Support the news

The Rent Really Is Too High46:46
Download

Play

America’s rental crunch. Big buyers scoop up properties and our rents have gone sky-high.

In this Feb. 28, 2012, file photo a yard sign reading "For Rent" is seen in Fremont, Neb. A new Harvard University Study shows a significant increase in single-family homes being transformed into rental units after the 2008 recession. (AP)
In this Feb. 28, 2012, file photo a yard sign reading "For Rent" is seen in Fremont, Neb. A new Harvard University Study shows a significant increase in single-family homes being transformed into rental units after the 2008 recession. (AP)

Big report out in the last week spelling out what millions of Americans already know:  rents in this country are skyrocketing.  Digging deeper and deeper into incomes that are widely going nowhere.  First the recession pushed millions out of home ownership and into the rental market.  Next investors scooped up properties, including single-family homes, that went from owner-occupied homes to rental units.  And rents just soared, as incomes have stagnated.  People paying a third or half their income for a place to sleep.  Or finding themselves unable and homeless.  This hour On Point:  the wild ride in the American rental market.
-- Tom Ashbrook

Guests

Diana Olick, real estate correspondent for CNBC. (@diana_olick)

Susan Wachter, professor of Real Estate and Financial Management at the University of Pennsylvania's Wharton School of Bussiness. Co-director of the Penn Institute for Urban Studies.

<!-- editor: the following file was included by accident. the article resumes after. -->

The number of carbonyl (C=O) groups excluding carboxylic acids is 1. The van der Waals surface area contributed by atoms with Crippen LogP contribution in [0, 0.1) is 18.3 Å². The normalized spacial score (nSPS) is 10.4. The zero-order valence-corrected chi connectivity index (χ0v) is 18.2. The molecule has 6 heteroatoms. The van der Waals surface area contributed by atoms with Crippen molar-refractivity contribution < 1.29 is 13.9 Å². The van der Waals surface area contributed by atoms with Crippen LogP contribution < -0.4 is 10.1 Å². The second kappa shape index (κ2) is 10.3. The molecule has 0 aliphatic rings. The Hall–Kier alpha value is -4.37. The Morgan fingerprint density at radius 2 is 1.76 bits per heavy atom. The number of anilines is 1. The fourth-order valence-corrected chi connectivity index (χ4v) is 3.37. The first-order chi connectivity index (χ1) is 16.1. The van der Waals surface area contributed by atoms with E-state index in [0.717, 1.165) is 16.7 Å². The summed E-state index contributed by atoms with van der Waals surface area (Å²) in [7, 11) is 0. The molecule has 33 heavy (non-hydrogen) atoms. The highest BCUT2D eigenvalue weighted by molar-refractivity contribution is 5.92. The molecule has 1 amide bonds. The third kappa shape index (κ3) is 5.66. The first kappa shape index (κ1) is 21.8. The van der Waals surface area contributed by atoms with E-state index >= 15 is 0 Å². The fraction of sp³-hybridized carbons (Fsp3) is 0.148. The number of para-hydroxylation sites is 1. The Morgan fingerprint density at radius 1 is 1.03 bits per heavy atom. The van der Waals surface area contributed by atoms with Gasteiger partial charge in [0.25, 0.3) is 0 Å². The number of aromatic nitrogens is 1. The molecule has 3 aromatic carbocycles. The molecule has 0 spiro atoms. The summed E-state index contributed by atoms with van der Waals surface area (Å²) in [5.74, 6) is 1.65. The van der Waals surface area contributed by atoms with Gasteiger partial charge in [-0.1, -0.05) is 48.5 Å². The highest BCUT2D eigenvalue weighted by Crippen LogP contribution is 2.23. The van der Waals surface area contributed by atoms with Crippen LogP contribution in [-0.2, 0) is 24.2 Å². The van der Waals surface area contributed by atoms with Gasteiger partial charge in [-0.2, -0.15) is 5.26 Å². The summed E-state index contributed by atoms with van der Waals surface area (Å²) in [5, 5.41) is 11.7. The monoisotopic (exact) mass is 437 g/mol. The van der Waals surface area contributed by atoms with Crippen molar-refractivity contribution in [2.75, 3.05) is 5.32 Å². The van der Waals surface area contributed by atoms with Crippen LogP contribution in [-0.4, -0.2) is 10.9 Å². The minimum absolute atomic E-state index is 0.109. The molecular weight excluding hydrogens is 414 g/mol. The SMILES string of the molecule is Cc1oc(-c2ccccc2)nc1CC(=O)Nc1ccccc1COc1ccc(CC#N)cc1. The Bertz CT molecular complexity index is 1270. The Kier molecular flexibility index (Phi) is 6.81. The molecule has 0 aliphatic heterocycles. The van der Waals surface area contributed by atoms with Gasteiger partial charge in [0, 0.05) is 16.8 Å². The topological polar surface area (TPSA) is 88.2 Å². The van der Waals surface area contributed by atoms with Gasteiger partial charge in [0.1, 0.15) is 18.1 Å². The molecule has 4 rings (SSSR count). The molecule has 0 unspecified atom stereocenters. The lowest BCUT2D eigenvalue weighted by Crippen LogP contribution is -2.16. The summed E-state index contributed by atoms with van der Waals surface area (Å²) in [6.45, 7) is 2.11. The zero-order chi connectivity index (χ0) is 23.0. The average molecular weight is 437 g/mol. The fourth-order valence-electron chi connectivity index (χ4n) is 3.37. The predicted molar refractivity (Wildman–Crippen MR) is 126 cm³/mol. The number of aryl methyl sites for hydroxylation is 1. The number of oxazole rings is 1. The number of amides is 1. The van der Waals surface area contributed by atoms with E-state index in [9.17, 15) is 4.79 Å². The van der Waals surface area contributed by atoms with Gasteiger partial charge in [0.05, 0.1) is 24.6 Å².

Chris Herbert, research director of the Joint Center for Housing Studies at Harvard Unversity. Was a lead author on "America's Rental Housing: Evolving Markets and Needs." (@Harvard_JCHS)

From Tom's Reading List

Harvard Joint Center for Housing Studies: America's Rental Housing — "Rental housing has always provided a broad choice of homes for people at all phases of life. The recent economic turmoil underscored the many advantages of renting and raised the barriers to homeownership, sparking a surge in demand that has buoyed rental markets across the country. But significant erosion in renter incomes over the past decade has pushed the number of households paying excessive shares of income for housing to record levels. Assistance efforts have failed to keep pace with this escalating need, undermining the nation’s longstanding goal of ensuring decent and affordable housing for all."

NPR: When Buying A Home Is Too Costly And The Rent Is Too Damn High — "In general, those who rent tend to make less money, which makes sense. A higher income means you have a better chance of saving up money for the down payment on a home and are more likely to qualify for a mortgage. "People of color are more likely to have lower incomes. And lower-income households have fared quite poorly [as rents have risen]," says Chris Herbert, the lead researcher on the project. The racial skew in the rental market underscores the wide disparities that remain in homeownership."

Wall Street Journal: Overseas Money Pours Into Miami Real Estate — "Miami is just a bigger example of a recent national tilt toward multifamily buildings—both apartments and condominiums—instead of the single-family homes that dominated during the bubble years leading up to the recession. While the majority of national construction is still of single-family homes, the recent rebound in construction activity—whether measured by new starts or permits—has been centered in multifamily buildings."

This program aired on December 16, 2013.

+Join the discussion
TwitterfacebookEmail

Support the news